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Friday, August 10, 2007

Touchy Touchy Record Industry

posted by on August 10 at 9:28 AM

A freedom loving mom is suing the $4.9 billion record industry giant, Universal Music Group, after they forced her to take down this 29-second video (her kids dancing to a Prince song) from YouTube last month.

p.s. Call CPS and all, but the record industry needs to get a grip.

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a billion here, a billion there- soon we'll be talking real money.

sourcemind: the etymology of groot

Posted by Garrett | August 10, 2007 9:29 AM

Whew. I was worried I wouldn't be able to loop the 29 seconds of Prince I heard into a 3 minute mp3, causing me to not purchase the music.

Thank God she put it back up.

Posted by Mr. Poe | August 10, 2007 9:36 AM

Um, Recording Industry, "Fair Use", remember that?

I know, in theory at least, this is SUPPOSED to help recording artists (although how much of this type of income actually trickles down to artists is probably miniscule), but really, do they have to ALWAYS be such Asshats about this sort of thing?

Posted by COMTE | August 10, 2007 9:39 AM

I hate paying for music almost as much as I hate paying to see pro sports. It's always the little guy who gets screwed.

Posted by monkey | August 10, 2007 9:43 AM

Um, it's their property, though, and if they don't want it appropriated, that's their deal. She could have sought permission or licensed the music in the clip, like everyone else can.

Posted by Nick | August 10, 2007 9:45 AM


Yeah. Look at the people they've been working with for years and years. I don't blame them for being chapped anuses.

Of course, that does not excuse this bullshit.

Posted by Mr. Poe | August 10, 2007 9:45 AM

Meanwhile, the older child (oblivious to cameras, onlookers, record industry monoliths or Prince), has completed three laps around the dancing tot, easily winning the Kitchen Table Derby.

Posted by homage to me | August 10, 2007 9:48 AM



Fair use is a doctrine in United States copyright law that allows limited use of copyrighted material without requiring permission from the rights holders, such as use for scholarship or review. It provides for the legal, non-licensed citation or incorporation of copyrighted material in another author's work under a four-factor balancing test. It is based on free speech rights provided by the First Amendment to the United States Constitution.

Posted by John | August 10, 2007 9:55 AM

can't you just picture the wage slaves in the basement of the RIAA, scouring the internet 24/7 for little people to threaten?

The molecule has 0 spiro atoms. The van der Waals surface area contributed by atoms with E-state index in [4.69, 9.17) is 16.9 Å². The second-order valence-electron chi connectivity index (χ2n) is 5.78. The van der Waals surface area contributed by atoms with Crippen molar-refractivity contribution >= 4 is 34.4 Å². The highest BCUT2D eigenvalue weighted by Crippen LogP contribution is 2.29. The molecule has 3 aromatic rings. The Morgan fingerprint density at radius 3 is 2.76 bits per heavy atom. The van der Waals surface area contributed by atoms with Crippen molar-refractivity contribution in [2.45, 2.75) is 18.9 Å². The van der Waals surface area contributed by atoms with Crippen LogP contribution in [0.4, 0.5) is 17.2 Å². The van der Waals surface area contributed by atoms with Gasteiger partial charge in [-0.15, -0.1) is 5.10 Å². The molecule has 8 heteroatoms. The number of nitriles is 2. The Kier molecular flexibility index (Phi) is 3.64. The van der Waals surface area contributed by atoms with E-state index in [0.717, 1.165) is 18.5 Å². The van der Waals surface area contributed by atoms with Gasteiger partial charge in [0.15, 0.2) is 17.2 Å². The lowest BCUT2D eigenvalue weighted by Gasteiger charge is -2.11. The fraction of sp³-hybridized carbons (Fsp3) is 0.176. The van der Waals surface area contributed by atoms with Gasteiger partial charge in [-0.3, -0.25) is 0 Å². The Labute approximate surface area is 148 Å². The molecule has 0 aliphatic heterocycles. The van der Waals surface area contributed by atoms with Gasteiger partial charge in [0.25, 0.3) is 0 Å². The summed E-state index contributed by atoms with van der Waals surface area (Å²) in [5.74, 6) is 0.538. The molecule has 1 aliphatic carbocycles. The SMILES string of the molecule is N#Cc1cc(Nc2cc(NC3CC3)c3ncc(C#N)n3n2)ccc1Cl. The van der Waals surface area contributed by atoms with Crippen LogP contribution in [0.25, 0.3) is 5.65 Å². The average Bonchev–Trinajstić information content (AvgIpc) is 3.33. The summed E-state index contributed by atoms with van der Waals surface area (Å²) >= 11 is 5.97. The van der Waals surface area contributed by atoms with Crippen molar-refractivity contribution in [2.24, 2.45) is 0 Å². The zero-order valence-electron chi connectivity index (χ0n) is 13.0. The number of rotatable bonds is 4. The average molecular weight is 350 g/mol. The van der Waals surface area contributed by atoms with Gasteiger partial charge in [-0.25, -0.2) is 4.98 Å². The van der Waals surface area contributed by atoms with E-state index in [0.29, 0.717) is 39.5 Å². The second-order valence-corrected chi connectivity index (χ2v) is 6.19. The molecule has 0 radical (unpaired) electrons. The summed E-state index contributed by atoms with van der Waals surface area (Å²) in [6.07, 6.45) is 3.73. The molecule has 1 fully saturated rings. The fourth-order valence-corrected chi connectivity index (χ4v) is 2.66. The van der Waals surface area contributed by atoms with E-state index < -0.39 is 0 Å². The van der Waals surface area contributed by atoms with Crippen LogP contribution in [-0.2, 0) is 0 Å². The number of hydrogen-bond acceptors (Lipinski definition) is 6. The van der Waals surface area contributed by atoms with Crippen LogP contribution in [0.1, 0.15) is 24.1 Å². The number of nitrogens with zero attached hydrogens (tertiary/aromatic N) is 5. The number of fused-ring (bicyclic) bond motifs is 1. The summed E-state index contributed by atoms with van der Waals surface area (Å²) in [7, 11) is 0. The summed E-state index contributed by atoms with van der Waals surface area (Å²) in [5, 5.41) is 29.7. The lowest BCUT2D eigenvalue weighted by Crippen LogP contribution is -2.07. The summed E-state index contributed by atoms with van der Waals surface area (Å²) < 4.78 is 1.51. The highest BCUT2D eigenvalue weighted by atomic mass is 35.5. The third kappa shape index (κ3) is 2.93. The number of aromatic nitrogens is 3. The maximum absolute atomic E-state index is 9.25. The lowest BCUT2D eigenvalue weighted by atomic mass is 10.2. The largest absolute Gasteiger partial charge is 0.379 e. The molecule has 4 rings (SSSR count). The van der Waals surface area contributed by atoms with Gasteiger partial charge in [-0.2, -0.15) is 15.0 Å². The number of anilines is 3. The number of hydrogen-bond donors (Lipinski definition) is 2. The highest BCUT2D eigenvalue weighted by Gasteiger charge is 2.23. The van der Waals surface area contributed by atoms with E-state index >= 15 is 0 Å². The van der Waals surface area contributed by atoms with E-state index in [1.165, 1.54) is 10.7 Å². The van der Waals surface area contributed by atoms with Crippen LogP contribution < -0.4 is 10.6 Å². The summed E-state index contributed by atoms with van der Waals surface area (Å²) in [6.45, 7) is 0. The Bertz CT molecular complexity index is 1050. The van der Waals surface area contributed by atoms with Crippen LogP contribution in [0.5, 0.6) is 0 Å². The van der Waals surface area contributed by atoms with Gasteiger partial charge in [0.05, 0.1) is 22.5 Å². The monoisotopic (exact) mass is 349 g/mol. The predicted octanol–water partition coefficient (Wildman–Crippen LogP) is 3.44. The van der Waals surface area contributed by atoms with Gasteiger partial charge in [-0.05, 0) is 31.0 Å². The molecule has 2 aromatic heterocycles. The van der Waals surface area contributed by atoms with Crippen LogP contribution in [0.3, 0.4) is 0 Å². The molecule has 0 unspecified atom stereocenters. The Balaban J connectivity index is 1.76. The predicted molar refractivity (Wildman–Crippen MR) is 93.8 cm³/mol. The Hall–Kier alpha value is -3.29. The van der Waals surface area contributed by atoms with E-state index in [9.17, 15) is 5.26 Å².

"i'm just doing my job, sir."

Posted by maxsolomon | August 10, 2007 9:57 AM

Sure sure, touchy touchy, fuck you UniversalóBUT THEY'VE ALSO JUST DECIDED TO SELL SONGS WITHOUT COPYRIGHT PROTECTION, which is nice. Too bad it won't be on iTunes.

Posted by clarkj | August 10, 2007 10:16 AM

The labels should be allowed a maximum of seven years to wring every last dime they can get out of the artist before the music goes straight into the public domain. What about the rights of the listener and the culture at large?

Posted by demolator | August 10, 2007 10:21 AM

I have mixed feelings about downloading music...I want artists to get paid for their work. The problem is that I don't want to pay the record company, which takes most of the cut when you purchase a CD, right?

I keep a painter, I'd have no problem if someone bought a painting, made a bunch of digital copies, and gave them away. I figure that would expose more people to it, which is a good thing. I know it's not the best comparison, because a painting costs more than a CD, etc.

So confusing.

Posted by Dianna | August 10, 2007 11:16 AM

This is why people should steal music. Fuck Universal!

Posted by Arrgh! | August 10, 2007 11:23 AM

@8 - The video doesn't fall under fair use. She doesn't use the song to criticize, make a point about the song, and it wouldn't bar her own freedom of speech if she cannot appropriate it. It has no educational use; its a video that YouTube is making money off of (by having it on their site) and she has zero right to use it. Fair Use sounds nice on paper, but rarely succeeds in court.

@12 - As a painter, you pay for the paint, the canvas, the brushes, etc. You aren't the only one making money on the production (or dependant upon it), and if you sell through a gallery, the gallery takes up to 50% as well, just like the record companies/publishers get their cut. Everyone hates the music business, but there's real work to be done, and risky investments made in music. That is why the companies get big cuts, they risk the funding and time to get one hit out of every hundred or so songs.

Posted by Nick | August 10, 2007 12:15 PM

I don't get her beef. If they had tried to sue her for it, I'd probably take her side, but she used protected content with out licensing it and they asked her to take it down. She can share the video with her own music if she likes.

Posted by Dougsf | August 10, 2007 1:10 PM

Oh what a happy, happy little boy! And a good dancer too!

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